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The Least You Should Know About the West Virginia Mountaineers

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Saturday afternoon the West Virginia Mountaineers will not so much roll as limp into Paul Brown Stadium for a date with the Cincinnati Bearcats. This is (obviously) an important game for UC. While the Bearcats have commanding lead on the rest of the conference in the standings the Bearcats are going to be tested by WVU's offense in a big, big way.


The offense for the WVU begins and effectively ends with Geno Smith. They will go as he goes. its the nature of the Air Raid beast. I don't want to get too much into X and O specifics with this post, that will come later in the week. But you should know that Holgo the Barbarian uses a more run heavy iteration than that of Hal Mumme and Mike Leach. In this case run heavy is a very relative phrase. WVU still passes on 58 per cent of all snaps.

In his first year in the system Geno Smith has thrived. He is on pass to obliterate WVU single season passing records. His stats through 9 games: 240 of 374 (64.2), 3,125 yards (347 per game) with 25 TD's and 4 INT's. Smith has plenty of talent to work with in terms of his wide receivers.

The top Mountaineer in terms of receiving is Steadman Baily who leads the Big East in yards with 933, average reception 18.29 and TD's with 9. Tavon Austin leads the mountaineers in receptions with 61 and is second on the team in TD catches with 4. Ivan McCartney and Devon Brown round out the top four receivers in the Mountaineers offense this season.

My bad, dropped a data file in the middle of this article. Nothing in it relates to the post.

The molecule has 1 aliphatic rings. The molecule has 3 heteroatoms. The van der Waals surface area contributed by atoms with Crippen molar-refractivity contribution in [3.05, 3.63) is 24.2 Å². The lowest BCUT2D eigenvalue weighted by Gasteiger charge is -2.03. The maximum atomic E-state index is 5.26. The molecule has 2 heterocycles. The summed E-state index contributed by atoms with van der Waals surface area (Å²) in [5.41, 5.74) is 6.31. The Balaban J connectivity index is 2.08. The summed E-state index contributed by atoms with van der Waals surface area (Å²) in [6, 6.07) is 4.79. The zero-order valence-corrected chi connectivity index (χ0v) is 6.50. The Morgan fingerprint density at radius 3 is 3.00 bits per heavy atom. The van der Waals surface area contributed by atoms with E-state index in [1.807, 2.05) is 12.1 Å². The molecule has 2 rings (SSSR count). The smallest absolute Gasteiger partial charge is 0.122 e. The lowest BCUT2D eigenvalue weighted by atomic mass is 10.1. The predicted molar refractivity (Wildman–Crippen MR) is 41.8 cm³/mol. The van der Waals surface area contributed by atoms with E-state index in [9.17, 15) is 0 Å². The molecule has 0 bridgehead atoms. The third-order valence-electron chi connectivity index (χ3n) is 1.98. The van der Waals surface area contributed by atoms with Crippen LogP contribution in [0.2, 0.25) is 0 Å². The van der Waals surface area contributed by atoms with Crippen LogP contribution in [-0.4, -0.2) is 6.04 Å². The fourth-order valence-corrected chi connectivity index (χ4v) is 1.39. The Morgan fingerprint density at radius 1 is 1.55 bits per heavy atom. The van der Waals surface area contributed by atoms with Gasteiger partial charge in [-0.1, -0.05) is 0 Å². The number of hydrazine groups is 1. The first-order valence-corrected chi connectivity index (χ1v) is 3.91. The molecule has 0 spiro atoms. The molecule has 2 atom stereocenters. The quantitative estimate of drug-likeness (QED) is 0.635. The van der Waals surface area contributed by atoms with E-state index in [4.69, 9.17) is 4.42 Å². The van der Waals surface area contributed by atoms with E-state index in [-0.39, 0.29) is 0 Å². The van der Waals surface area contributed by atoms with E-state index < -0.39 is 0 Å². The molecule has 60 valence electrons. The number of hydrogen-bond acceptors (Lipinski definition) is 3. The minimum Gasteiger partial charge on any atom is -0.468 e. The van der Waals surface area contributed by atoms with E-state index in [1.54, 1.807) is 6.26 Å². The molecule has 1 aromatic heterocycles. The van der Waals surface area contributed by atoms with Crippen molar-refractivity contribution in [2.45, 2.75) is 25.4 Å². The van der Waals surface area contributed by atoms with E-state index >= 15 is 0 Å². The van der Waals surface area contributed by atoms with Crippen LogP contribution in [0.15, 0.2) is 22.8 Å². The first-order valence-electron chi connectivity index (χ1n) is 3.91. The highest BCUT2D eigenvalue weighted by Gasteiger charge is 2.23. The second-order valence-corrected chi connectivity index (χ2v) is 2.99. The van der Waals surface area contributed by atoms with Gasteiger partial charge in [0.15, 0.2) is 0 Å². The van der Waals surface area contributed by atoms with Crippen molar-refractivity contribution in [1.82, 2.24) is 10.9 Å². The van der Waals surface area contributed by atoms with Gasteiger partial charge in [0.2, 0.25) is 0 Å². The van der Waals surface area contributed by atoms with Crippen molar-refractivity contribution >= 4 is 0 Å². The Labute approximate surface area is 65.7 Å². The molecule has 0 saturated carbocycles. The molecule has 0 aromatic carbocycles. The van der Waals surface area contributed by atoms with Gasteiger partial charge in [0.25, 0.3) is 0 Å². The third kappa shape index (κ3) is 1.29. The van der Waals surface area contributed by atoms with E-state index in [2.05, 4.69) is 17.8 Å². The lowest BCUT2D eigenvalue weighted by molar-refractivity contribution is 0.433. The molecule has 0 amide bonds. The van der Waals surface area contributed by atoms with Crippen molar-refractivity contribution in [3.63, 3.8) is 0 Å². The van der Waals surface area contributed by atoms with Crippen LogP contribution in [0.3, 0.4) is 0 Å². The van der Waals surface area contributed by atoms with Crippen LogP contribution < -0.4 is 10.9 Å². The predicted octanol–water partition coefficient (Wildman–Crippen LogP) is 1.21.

WVU started out the year going with a RB by committee approach. Andrew Buie started a couple of games as the tailback, as did Vernard Roberts but since the Bowling Green game Dustin Garrison has emerged as the go to back for the Mountaineers running game. Garrison's 581 yards lead the team, but Shawne Alston leads the team in attempts and TD's. Geno Smith is a capable runner, but he isn't a threat to defenses.


Jeff Casteel is still around, so the Neers still use the maddeningly complex 3-3-5.  This year's defense is still good, top 23 nationally in total defense. But it is a far cry from last years group which just sucked the life out of any offense it faced. The talent on that side of the ball is, top to bottom, probably the best in the conference. But the end result is somehow lesser than the sum of their parts. It's hard to put your finger on just why that is, but my guess is two fold. One is the lack of pressure on opposing QB's, just 14 sacks through nine games so far, and this coming off a 45 sack year in 2010, with most of the DL coming back including Bruce Irvin and Julian Miller. That lack of pressure on QB's means that opposing signal callers have more time and generally make better decisions. That's a big reason why takeaways are down, again 14 through nine games compared with 23 in 2010. This is a defense that thrived on forcing opposing offenses into mistakes and seemed to be in attack mode a year ago. This season they have looked somewhat passive and out of sorts to my eye.

Special Teams

Tavon Austin is a danger man as a returner and Tyler Bitancourt is a solid kicker when his kicks aren't getting blocked.